Interesting passage relevant to those who write not only for themselves, but with the possibility in mind of others reading their personal writings as well.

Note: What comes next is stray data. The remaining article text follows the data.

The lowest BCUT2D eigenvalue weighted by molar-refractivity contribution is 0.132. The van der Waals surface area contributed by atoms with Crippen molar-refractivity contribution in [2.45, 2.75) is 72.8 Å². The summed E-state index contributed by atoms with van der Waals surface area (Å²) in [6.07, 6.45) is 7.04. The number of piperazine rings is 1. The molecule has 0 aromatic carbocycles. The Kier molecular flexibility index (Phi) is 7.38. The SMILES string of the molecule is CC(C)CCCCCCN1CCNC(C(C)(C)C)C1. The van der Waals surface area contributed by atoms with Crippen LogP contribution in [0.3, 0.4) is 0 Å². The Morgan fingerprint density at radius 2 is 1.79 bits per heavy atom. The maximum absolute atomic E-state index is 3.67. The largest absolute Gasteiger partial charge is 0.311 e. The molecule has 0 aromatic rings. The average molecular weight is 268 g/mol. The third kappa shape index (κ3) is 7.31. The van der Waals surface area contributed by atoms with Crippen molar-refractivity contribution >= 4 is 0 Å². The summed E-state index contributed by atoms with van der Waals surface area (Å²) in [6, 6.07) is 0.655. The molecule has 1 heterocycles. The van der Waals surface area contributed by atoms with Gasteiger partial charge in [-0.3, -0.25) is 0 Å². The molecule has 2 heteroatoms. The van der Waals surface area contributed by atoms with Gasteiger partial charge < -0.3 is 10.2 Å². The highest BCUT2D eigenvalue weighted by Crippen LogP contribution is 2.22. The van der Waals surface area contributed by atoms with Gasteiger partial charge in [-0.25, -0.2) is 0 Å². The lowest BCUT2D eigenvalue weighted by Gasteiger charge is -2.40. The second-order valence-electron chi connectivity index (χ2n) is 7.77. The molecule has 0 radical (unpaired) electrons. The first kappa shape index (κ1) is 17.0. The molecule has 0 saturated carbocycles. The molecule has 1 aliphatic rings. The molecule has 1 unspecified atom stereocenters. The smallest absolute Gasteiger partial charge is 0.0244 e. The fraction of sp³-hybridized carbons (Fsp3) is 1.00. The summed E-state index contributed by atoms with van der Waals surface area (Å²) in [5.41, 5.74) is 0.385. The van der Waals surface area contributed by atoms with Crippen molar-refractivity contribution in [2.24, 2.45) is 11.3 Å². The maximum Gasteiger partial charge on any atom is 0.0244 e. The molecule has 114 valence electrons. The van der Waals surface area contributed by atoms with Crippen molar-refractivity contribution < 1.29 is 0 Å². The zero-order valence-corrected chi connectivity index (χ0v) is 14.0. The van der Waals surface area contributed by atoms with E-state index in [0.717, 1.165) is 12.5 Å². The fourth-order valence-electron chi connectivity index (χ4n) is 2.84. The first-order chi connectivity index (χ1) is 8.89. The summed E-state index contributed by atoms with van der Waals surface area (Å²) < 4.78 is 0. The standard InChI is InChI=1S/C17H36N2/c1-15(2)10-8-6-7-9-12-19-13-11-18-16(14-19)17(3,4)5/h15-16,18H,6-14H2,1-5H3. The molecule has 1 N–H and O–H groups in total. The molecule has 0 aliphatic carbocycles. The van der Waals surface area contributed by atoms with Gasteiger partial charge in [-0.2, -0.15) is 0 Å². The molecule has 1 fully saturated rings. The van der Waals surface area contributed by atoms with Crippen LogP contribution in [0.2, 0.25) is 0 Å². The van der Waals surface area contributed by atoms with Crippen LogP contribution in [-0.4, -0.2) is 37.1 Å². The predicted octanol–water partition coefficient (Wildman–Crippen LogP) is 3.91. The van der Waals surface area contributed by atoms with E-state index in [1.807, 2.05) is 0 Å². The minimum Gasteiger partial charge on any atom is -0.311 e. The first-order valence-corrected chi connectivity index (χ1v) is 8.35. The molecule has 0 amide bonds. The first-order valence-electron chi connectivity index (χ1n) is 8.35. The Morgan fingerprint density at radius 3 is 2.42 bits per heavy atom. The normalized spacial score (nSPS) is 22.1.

"At the Public Library at Forty-second Street I saw the room of manuscripts. It looked like a jail cell. It was locked, and not only locked but it had a heavy iron-grille door like that of a prison. It was more terrible to me, this burying of manuscripts, than the burial of a body in the earth. Perhaps because I have been tormented by the ethical conflict of the diary. Should I destroy it for the sake of human beings it might wound, or keep it because it has value for human beings. I received my life from books. So I would be killing a life-giving creation, to save a few from the truth. But who saved me from the truth? No one ever spared me that. The world needs the truth. No matter how painful. Because when people bury the truth it festers. The grilled, locked room of the Public Library is also the tomb in which we lock the dangerous truths. I cannot imagine my diaries there. Read in gloom and darkness, not in the sun and by the sea." - Anaïs Nin, The Diary of Anais Nin Volume Five 1947-1955